Los Angeles Philharmonic, violinist Randall Goosby made it pretty hard to believe that this was the violin concerto that was first rejected by its dedicatee Leopold Auer as "unplayable" and then denounced by critic Eduard Hanslick as "music that stinks to the ear."Ahhh, the Tchaikovsky Violin Concerto, so easy to play, such a pleasure to hear! During Thursday night's performance with the
The fact of the matter is that the famous piece is one of the more difficult ones in the repertoire, but Goosby, 27, navigated it with the kind of composure and ease that makes the music seem inevitable and its many tricks seem assuringly well-in-hand. Goosby has exceptional facility on the instrument, and he seemed to be greatly enjoying playing on the 1708 "Strauss" Stradivarius, which he received just a few months ago on loan from the Samsung Foundation of Culture in Korea.
The orchestra, under conductor Dalia Stasevska, sounded jubilant during its long interludes, accelerating forcefully into the cadenza, releasing Goosby to play in his own time. Starting with well-placed and well-played chords, he handled the cadenza with beautiful technique as well as some nice personal touches. Here he found more room for expressive give-and-take - and a bit of a surprise, when the audience burst out clapping, right in the middle of the cadenza!
The end of the first movement brought another drastic acceleration - an exciting race to the end, which again gave everyone the urge to clap - resulting in a big standing ovation for Randall - after the first movement.
The happy conclusion about this break in tradition leads me to suspect that there were a good many newcomers in the house. Indeed, the hall was fuller than I've seen it in some time, with sizable groups of young people in attendance.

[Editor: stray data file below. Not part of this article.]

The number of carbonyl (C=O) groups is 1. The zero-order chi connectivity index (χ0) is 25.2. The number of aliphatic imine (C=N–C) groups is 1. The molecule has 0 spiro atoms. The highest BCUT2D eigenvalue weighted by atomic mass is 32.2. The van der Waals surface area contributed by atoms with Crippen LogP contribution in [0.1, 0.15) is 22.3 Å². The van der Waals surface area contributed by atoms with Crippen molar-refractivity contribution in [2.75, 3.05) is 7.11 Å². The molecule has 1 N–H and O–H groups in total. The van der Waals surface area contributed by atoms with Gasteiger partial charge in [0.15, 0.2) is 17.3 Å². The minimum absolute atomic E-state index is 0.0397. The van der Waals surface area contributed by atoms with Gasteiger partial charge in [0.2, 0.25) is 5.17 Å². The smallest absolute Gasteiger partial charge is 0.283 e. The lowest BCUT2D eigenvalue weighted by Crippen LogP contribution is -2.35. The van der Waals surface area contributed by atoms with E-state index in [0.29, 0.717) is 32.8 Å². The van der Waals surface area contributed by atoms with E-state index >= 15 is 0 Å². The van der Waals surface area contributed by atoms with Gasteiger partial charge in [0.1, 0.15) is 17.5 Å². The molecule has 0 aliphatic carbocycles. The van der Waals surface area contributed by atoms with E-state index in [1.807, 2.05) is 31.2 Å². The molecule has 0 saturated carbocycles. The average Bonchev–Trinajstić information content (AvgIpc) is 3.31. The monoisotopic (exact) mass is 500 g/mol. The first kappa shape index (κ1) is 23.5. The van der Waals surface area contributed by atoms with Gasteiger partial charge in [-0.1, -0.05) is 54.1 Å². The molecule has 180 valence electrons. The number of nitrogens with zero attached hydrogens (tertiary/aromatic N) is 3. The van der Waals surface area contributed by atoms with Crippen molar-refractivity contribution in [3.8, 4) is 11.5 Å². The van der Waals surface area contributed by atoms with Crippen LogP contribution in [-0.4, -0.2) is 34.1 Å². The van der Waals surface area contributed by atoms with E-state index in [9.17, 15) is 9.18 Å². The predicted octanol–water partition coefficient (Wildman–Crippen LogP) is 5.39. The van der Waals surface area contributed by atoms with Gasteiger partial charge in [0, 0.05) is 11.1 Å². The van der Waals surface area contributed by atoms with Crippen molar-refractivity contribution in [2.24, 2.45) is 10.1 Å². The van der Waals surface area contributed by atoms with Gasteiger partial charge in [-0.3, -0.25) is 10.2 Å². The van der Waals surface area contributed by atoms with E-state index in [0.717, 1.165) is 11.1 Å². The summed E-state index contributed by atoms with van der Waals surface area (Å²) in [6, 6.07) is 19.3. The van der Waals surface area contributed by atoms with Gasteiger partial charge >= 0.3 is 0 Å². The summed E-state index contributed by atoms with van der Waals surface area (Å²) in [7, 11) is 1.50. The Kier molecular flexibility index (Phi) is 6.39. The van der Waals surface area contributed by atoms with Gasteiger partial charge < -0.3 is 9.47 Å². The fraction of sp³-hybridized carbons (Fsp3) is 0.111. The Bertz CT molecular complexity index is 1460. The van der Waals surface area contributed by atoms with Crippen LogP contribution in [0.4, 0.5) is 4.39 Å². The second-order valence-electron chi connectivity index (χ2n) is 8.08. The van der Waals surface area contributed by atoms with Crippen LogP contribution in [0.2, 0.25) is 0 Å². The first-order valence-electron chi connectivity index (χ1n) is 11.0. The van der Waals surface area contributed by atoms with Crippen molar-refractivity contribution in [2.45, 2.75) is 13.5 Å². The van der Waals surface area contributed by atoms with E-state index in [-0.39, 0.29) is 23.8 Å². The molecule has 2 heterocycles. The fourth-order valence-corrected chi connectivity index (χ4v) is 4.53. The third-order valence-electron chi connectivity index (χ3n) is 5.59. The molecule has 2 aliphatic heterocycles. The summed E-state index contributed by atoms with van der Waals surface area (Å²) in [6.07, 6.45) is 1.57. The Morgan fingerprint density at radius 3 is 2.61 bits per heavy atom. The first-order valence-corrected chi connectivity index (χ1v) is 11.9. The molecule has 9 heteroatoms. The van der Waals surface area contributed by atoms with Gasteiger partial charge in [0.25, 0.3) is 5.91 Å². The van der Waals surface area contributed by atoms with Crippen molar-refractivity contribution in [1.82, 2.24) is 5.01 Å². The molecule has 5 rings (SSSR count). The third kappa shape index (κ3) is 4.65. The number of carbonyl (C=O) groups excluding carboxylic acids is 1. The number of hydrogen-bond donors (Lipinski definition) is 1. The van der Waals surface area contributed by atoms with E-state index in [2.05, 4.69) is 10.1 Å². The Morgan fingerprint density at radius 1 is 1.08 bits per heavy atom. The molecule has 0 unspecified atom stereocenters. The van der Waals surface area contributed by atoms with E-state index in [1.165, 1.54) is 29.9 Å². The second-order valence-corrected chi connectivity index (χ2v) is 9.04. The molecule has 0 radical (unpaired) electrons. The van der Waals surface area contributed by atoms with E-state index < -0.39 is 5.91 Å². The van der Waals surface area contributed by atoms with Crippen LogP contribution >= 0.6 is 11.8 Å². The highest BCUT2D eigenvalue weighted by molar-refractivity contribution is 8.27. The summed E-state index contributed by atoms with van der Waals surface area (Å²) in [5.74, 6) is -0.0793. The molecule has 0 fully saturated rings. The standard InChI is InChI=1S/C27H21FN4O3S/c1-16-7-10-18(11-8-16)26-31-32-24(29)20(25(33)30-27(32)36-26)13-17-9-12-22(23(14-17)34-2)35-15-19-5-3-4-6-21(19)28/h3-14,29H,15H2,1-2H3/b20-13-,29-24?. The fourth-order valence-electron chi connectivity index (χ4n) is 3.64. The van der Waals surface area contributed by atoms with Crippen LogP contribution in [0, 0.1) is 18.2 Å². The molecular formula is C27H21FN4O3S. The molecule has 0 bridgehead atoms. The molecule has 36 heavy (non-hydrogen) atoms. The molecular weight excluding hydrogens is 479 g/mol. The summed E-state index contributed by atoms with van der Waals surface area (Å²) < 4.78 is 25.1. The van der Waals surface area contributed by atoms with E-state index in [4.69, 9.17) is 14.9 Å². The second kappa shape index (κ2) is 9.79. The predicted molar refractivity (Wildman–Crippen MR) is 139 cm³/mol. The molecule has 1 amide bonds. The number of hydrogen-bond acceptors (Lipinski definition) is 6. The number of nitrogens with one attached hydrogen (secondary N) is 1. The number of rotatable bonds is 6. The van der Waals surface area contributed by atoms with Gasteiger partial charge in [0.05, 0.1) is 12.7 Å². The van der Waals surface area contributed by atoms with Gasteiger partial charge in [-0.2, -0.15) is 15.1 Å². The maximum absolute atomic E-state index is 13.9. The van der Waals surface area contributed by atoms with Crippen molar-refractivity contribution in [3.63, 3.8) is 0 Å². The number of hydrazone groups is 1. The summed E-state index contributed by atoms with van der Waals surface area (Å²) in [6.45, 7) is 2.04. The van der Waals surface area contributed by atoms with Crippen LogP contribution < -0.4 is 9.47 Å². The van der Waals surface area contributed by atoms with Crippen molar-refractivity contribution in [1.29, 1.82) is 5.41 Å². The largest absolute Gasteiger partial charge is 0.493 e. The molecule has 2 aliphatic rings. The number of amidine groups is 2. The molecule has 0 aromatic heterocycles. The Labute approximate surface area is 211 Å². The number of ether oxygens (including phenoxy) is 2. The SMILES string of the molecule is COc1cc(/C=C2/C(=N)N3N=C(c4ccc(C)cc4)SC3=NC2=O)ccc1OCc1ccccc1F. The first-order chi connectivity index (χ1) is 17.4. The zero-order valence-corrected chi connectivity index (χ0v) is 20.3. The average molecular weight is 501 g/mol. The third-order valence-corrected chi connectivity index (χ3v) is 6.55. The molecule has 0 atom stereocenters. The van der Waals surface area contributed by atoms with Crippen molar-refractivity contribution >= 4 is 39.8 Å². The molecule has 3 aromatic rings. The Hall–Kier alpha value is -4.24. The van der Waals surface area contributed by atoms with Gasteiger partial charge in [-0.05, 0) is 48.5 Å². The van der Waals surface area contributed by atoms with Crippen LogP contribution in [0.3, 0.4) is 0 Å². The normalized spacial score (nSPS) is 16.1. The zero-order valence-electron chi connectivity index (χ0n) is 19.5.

After a second movement with a lot of forward motion, Goosby really found his element in the third movement. He played the opening with a sense of mischief and humor, as if he were trying to tame a theme that kept scurrying away - and of course, it does take off. But he certainly kept up with it, generating a blizzard of notes with ease, control, speed, and accuracy. When he stopped to take a bow at the concerto's conclusion, at least five broken hairs were dangling from his bow.
Once again, the robust audience immediately rose to its feet. After three ovations, Goosby played an encore: Louisiana Blues Strut" by Coleridge-Taylor Perkinson - rhythmic, funky, full of double-stops. Loved it!
During the second half of the concert the LA Phil played Sibelius's Symphony No. 2, a largely sunny work with moments of great majesty and power. The second movement showed the most mystery and darkness, with melodies that pulled at the heartstrings. (Everyone clapped after this movement as well). Overall I felt a sense of pushing the tempo much of the time and longed for a bit more repose. The final movement, with its larger-than-life themes, ended in music that sounded like a swirl of victory and shimmery sunlight.
The concert opened with "Liguria" a piece by Andrea Tarrodi (b. 1981), who was in the audience for the performance on Thursday. Themed after Italian fishing villages off the coast of the Ligurian Sea, the piece succeeds in creating a sense of place, opening with ascending tremolos that sounds like waves crashing, those settling into smaller rumbles as the music moves to more tranquil climes. A more percussive section sounded like a gentle hailstorm, and the the sound of a bell kept returning, like a chime from a clocktower or church at the village's center.
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